On May 22, 2014, a California District Court conditionally certified a nationwide collective action covering about 1,500 female employees of Daiichi Sankyo Inc. (“DSI”) who allege the drug company paid them less than their male peers, ruling that the plaintiffs had met the low evidentiary burden to move forward collectively.
In SARA WELLENS, et al., v. DAIICHI SANKYO, INC., 2014 U.S. Dist. LEXIS 70628, the United States District Court for the Northern District of California granted the workers’ motion for conditional certification of their Equal Pay Act (“EPA”) claims, rejecting Parsippany, New Jersey-based Daiichi’s argument that the plaintiffs hadn’t identified a common unlawful policy that unifies their “highly individualized” pay claims.
According to the Daiichi Court, at the conditional certification stage, the question is not whether plaintiffs have proven their case that there is a widespread and discriminatory pay differential between men and women, but whether there is a reasonable basis to conclude that there are “potentially” similarly-situated class members who would “benefit” from notice.
DSI argued that the employees within the proposed collective class cannot be similarly situated because the job duties for the various positions included in the class vary widely. The court held that DSI misperceived the question relevant to this conditional certification stage: are plaintiffs similarly situated with respect to their EPA allegations? Here, the court decided, they are.
Simply, the Plaintiffs contended, as supported by their declarations, that they were subjected to a policy at DSI to pay women less in violation of the EPA. Thus, according to the court, they have made a preliminary showing that within their job titles, they are similarly situated. That DSI may pay different wages for different positions (within set ranges), that job duties vary between divisions and job titles, and that different positions are compensated differently based on location, are not factors that defeat conditional certification. Instead, whether the “disparate factual and employment settings of the individual plaintiffs” means that this case cannot proceed collectively, or would need to be prosecuted with subclasses for each of the job titles or geographic locations, is a matter to be determined at the second stage of the certification process.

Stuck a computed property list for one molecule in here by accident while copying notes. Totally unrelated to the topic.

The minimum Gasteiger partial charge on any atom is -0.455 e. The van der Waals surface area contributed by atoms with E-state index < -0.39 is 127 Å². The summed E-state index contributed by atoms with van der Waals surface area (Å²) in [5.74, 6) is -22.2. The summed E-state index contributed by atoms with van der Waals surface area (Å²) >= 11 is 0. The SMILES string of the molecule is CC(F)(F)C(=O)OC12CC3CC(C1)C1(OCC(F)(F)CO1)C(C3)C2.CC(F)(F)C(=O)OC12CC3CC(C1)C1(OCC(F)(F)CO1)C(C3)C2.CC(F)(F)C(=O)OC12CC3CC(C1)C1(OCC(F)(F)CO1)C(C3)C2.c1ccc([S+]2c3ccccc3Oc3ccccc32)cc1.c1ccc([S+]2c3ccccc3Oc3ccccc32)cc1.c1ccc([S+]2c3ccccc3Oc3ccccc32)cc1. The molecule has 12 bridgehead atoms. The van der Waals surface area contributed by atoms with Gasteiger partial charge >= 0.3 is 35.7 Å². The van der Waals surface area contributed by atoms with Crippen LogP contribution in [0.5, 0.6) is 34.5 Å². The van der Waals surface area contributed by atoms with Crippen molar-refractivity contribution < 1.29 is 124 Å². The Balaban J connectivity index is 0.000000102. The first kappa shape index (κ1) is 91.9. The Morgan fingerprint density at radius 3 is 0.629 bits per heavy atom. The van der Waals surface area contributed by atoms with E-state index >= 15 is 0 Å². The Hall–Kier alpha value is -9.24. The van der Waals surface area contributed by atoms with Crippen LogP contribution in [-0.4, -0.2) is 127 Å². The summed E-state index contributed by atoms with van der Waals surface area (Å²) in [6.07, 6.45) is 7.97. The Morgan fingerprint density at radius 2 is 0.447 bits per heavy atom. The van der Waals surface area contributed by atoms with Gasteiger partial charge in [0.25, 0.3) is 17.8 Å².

The take-away from this case is that defeating conditional certification at stage one, the “notice stage,” is very difficult in light of the “fairly lenient standard.” Rather than attacking the merits of plaintiff’s allegations, employers who are preparing to oppose a motion for conditional certification of an FLSA collective action should focus on highlighting the lack of an illegal policy, plan, or decision and the lack of similarities between the plaintiffs but understand that it is an uphill battle in which employers infrequently prevail.